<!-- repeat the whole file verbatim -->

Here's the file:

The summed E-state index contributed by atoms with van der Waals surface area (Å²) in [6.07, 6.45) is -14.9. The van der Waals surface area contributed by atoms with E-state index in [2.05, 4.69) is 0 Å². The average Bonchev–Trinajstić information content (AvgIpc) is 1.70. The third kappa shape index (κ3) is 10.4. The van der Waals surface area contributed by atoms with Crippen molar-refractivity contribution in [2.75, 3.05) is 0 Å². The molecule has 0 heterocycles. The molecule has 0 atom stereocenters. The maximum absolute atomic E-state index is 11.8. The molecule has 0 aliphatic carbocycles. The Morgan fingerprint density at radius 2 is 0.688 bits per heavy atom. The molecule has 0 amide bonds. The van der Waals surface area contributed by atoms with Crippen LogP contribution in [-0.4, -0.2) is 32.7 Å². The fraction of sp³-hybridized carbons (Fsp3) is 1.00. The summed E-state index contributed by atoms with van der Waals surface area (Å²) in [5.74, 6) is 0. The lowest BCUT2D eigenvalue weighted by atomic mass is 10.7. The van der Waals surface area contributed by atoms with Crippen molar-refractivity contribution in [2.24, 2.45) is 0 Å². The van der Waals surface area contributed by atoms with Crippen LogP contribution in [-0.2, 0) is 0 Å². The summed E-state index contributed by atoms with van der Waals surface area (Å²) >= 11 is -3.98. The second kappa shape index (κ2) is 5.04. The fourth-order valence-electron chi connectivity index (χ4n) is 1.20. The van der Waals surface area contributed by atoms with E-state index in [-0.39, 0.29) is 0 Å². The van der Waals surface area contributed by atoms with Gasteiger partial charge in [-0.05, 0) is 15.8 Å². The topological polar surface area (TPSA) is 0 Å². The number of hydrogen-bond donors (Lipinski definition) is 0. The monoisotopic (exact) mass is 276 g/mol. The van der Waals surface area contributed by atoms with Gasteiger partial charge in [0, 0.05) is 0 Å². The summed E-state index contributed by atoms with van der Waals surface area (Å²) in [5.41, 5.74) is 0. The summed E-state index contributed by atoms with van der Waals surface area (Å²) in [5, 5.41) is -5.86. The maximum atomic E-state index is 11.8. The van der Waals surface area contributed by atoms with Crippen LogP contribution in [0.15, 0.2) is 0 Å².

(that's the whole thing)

The summed E-state index contributed by atoms with van der Waals surface area (Å²) in [6.07, 6.45) is -14.9. The van der Waals surface area contributed by atoms with E-state index in [2.05, 4.69) is 0 Å². The average Bonchev–Trinajstić information content (AvgIpc) is 1.70. The third kappa shape index (κ3) is 10.4. The van der Waals surface area contributed by atoms with Crippen molar-refractivity contribution in [2.75, 3.05) is 0 Å². The molecule has 0 heterocycles. The molecule has 0 atom stereocenters. The maximum absolute atomic E-state index is 11.8. The molecule has 0 aliphatic carbocycles. The Morgan fingerprint density at radius 2 is 0.688 bits per heavy atom. The molecule has 0 amide bonds. The van der Waals surface area contributed by atoms with Crippen LogP contribution in [-0.4, -0.2) is 32.7 Å². The fraction of sp³-hybridized carbons (Fsp3) is 1.00. The summed E-state index contributed by atoms with van der Waals surface area (Å²) in [5.74, 6) is 0. The lowest BCUT2D eigenvalue weighted by atomic mass is 10.7. The van der Waals surface area contributed by atoms with Crippen molar-refractivity contribution in [2.24, 2.45) is 0 Å². The van der Waals surface area contributed by atoms with Crippen LogP contribution in [-0.2, 0) is 0 Å². The summed E-state index contributed by atoms with van der Waals surface area (Å²) >= 11 is -3.98. The second kappa shape index (κ2) is 5.04. The fourth-order valence-electron chi connectivity index (χ4n) is 1.20. The van der Waals surface area contributed by atoms with E-state index in [-0.39, 0.29) is 0 Å². The van der Waals surface area contributed by atoms with Gasteiger partial charge in [-0.05, 0) is 15.8 Å². The topological polar surface area (TPSA) is 0 Å². The number of hydrogen-bond donors (Lipinski definition) is 0. The monoisotopic (exact) mass is 276 g/mol. The van der Waals surface area contributed by atoms with Gasteiger partial charge in [0, 0.05) is 0 Å². The summed E-state index contributed by atoms with van der Waals surface area (Å²) in [5.41, 5.74) is 0. The summed E-state index contributed by atoms with van der Waals surface area (Å²) in [5, 5.41) is -5.86. The maximum atomic E-state index is 11.8. The van der Waals surface area contributed by atoms with Crippen LogP contribution in [0.15, 0.2) is 0 Å².